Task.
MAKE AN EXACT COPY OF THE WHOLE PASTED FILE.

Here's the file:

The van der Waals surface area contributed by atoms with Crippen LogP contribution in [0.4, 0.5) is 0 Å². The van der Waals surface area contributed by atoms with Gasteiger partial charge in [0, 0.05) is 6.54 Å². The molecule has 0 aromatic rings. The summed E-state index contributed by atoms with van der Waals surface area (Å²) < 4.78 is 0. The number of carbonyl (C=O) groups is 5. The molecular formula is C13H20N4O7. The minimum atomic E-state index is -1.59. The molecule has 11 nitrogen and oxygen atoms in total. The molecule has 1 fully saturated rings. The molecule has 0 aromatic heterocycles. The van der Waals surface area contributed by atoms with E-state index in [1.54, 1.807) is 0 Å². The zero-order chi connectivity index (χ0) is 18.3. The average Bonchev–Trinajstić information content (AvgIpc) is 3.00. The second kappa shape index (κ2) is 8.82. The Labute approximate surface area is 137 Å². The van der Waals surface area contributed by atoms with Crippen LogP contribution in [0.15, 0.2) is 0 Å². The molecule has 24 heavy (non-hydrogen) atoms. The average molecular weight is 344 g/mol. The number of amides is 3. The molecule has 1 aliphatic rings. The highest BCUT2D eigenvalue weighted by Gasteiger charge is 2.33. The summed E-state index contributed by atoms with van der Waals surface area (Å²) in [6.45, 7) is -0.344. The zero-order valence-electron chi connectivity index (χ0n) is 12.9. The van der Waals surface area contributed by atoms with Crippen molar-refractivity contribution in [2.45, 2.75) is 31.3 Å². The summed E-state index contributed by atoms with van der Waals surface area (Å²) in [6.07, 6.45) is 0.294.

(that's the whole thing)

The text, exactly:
The van der Waals surface area contributed by atoms with Crippen LogP contribution in [0.4, 0.5) is 0 Å². The van der Waals surface area contributed by atoms with Gasteiger partial charge in [0, 0.05) is 6.54 Å². The molecule has 0 aromatic rings. The summed E-state index contributed by atoms with van der Waals surface area (Å²) < 4.78 is 0. The number of carbonyl (C=O) groups is 5. The molecular formula is C13H20N4O7. The minimum atomic E-state index is -1.59. The molecule has 11 nitrogen and oxygen atoms in total. The molecule has 1 fully saturated rings. The molecule has 0 aromatic heterocycles. The van der Waals surface area contributed by atoms with E-state index in [1.54, 1.807) is 0 Å². The zero-order chi connectivity index (χ0) is 18.3. The average Bonchev–Trinajstić information content (AvgIpc) is 3.00. The second kappa shape index (κ2) is 8.82. The Labute approximate surface area is 137 Å². The van der Waals surface area contributed by atoms with Crippen LogP contribution in [0.15, 0.2) is 0 Å². The molecule has 24 heavy (non-hydrogen) atoms. The average molecular weight is 344 g/mol. The number of amides is 3. The molecule has 1 aliphatic rings. The highest BCUT2D eigenvalue weighted by Gasteiger charge is 2.33. The summed E-state index contributed by atoms with van der Waals surface area (Å²) in [6.45, 7) is -0.344. The zero-order valence-electron chi connectivity index (χ0n) is 12.9. The van der Waals surface area contributed by atoms with Crippen molar-refractivity contribution in [2.45, 2.75) is 31.3 Å². The summed E-state index contributed by atoms with van der Waals surface area (Å²) in [6.07, 6.45) is 0.294.